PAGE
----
Earlier this year, Facebook and OTOY revealed a new recording technique to combine 360 degree video with depth information. The football-sized sphere contains 24 cameras (there’s also a smaller version with just 6 cameras), allows the recording of 360 degree virtual reality video with 6 degrees of freedom, making it possible for viewers to not only turn their head and look around themselves while locked into the fixed position of the camera, but move around slightly in the scene.
Now, at the Adobe MAX creator’s conference in Las Vegas, Adobe has unveiled project Sidewinder, an experimental software tool which creates a very similar effect based on just two camera views. Continue reading
Adobe is probably best known for it’s image editing application Photoshop. Over the last few years, the leader in image manipulation has given us a few glimpses into their research with LightField technology.
The first LightField camera prototype that was ever shown by Adobe, was called “Magic Lens”. It had been developed between 2004 and 2006, and consisted of just 19 lenses. Subsequent models slowly evolved to an increasing number of sub-lenses and sub-images – 7,000 microlenses in the 2010 prototype. In comparison, Lytro’s LightField camera uses about 100,000 microlenses.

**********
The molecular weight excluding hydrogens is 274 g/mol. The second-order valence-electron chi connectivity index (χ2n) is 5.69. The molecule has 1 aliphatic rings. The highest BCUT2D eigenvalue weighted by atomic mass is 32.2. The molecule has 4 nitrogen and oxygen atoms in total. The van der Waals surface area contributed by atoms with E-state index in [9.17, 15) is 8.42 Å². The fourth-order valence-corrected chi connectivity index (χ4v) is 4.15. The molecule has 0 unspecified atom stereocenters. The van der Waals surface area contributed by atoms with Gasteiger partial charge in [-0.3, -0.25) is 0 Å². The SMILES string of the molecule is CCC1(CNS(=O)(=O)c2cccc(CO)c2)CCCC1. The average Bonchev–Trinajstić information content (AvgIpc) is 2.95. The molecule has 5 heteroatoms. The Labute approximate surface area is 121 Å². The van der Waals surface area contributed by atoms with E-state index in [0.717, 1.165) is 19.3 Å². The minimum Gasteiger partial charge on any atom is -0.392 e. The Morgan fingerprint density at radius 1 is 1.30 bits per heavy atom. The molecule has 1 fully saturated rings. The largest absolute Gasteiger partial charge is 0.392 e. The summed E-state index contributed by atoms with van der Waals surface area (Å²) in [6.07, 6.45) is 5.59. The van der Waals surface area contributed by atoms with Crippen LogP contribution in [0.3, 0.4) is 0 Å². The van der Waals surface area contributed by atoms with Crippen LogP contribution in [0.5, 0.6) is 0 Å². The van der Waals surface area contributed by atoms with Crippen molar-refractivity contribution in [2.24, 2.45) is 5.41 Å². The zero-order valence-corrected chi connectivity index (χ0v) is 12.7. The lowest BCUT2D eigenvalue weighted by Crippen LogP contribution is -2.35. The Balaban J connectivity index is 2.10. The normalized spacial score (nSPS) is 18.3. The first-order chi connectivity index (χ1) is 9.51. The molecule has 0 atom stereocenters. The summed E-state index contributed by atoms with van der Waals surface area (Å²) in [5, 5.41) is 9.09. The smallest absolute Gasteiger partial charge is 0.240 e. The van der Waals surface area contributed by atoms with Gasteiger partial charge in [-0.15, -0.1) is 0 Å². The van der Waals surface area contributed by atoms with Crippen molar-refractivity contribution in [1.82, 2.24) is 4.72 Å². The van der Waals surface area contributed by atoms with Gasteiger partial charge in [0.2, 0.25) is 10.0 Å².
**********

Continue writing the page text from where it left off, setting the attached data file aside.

Apart from the actual hardware lens systems, Adobe has also demoed prototype Photoshop features such as a “Focus Brush” or selective editing of fore- or background.
If we’ve sparked your interest in Adobe’s LightField work, we’ve compiled more information, photos and videos on a dedicated page in the Prototypes section: Adobe LightField Camera Protypes.
In a very interesting article about how LightField photography revolutionizes imaging, author Mark Harris sheds light on various companies currently involved with LightField research, and their different approaches at bringing LightField capabilities to the market.
Among the interviewed specialists is Winston Hendrickson, VP of Engineering for Digital Imaging at Adobe Systems. In his description of possibilities through LightField photography, he also names some less-known features of computational imaging:
Lytro may be the first company to release lightfield cameras for the consumer, but other companies have also been working on this technology, some for years.
One prominent example is Adobe, who developed the PDF-format and – more importantly – Photoshop.
As far back as 2007, Adobe successfully demonstrated a plenoptic camera prototype with continuous refocusing, and also showed what an integration of Lightfield in Photoshop could look like: Continue reading